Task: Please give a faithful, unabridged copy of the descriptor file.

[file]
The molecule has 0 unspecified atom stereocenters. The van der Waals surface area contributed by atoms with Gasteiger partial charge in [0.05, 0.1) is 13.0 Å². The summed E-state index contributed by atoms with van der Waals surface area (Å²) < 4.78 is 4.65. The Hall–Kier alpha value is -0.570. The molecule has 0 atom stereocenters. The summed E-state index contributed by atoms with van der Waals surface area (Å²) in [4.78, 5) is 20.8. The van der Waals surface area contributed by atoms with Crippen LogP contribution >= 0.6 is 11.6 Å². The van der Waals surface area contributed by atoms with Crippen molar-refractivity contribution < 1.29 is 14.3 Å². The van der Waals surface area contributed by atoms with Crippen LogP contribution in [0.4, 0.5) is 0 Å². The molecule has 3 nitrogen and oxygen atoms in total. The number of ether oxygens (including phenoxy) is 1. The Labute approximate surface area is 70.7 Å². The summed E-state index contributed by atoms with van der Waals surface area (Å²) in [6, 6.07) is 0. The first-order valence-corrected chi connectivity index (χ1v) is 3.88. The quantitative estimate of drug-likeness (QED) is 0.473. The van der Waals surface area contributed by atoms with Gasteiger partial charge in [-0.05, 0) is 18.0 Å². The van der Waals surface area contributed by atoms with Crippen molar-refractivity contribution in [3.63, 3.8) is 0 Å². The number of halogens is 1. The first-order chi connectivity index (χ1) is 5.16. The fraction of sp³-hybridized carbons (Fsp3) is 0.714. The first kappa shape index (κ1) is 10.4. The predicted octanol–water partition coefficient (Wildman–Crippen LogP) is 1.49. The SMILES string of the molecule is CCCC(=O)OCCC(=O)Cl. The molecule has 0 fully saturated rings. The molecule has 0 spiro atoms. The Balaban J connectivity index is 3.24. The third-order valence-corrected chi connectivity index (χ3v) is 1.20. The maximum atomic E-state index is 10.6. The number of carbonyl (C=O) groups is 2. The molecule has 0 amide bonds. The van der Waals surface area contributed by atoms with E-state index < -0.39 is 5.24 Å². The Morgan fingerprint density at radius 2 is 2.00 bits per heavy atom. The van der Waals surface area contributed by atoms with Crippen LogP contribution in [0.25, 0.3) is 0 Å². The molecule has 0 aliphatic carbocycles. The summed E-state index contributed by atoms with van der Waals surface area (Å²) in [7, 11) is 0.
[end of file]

The molecule has 0 unspecified atom stereocenters. The van der Waals surface area contributed by atoms with Gasteiger partial charge in [0.05, 0.1) is 13.0 Å². The summed E-state index contributed by atoms with van der Waals surface area (Å²) < 4.78 is 4.65. The Hall–Kier alpha value is -0.570. The molecule has 0 atom stereocenters. The summed E-state index contributed by atoms with van der Waals surface area (Å²) in [4.78, 5) is 20.8. The van der Waals surface area contributed by atoms with Crippen LogP contribution >= 0.6 is 11.6 Å². The van der Waals surface area contributed by atoms with Crippen molar-refractivity contribution < 1.29 is 14.3 Å². The van der Waals surface area contributed by atoms with Crippen LogP contribution in [0.4, 0.5) is 0 Å². The molecule has 3 nitrogen and oxygen atoms in total. The number of ether oxygens (including phenoxy) is 1. The Labute approximate surface area is 70.7 Å². The summed E-state index contributed by atoms with van der Waals surface area (Å²) in [6, 6.07) is 0. The first-order valence-corrected chi connectivity index (χ1v) is 3.88. The quantitative estimate of drug-likeness (QED) is 0.473. The van der Waals surface area contributed by atoms with Gasteiger partial charge in [-0.05, 0) is 18.0 Å². The van der Waals surface area contributed by atoms with Crippen molar-refractivity contribution in [3.63, 3.8) is 0 Å². The number of halogens is 1. The first-order chi connectivity index (χ1) is 5.16. The fraction of sp³-hybridized carbons (Fsp3) is 0.714. The first kappa shape index (κ1) is 10.4. The predicted octanol–water partition coefficient (Wildman–Crippen LogP) is 1.49. The SMILES string of the molecule is CCCC(=O)OCCC(=O)Cl. The molecule has 0 fully saturated rings. The molecule has 0 spiro atoms. The Balaban J connectivity index is 3.24. The third-order valence-corrected chi connectivity index (χ3v) is 1.20. The maximum atomic E-state index is 10.6. The number of carbonyl (C=O) groups is 2. The molecule has 0 amide bonds. The van der Waals surface area contributed by atoms with E-state index < -0.39 is 5.24 Å². The Morgan fingerprint density at radius 2 is 2.00 bits per heavy atom. The van der Waals surface area contributed by atoms with Crippen LogP contribution in [0.25, 0.3) is 0 Å². The molecule has 0 aliphatic carbocycles. The summed E-state index contributed by atoms with van der Waals surface area (Å²) in [7, 11) is 0.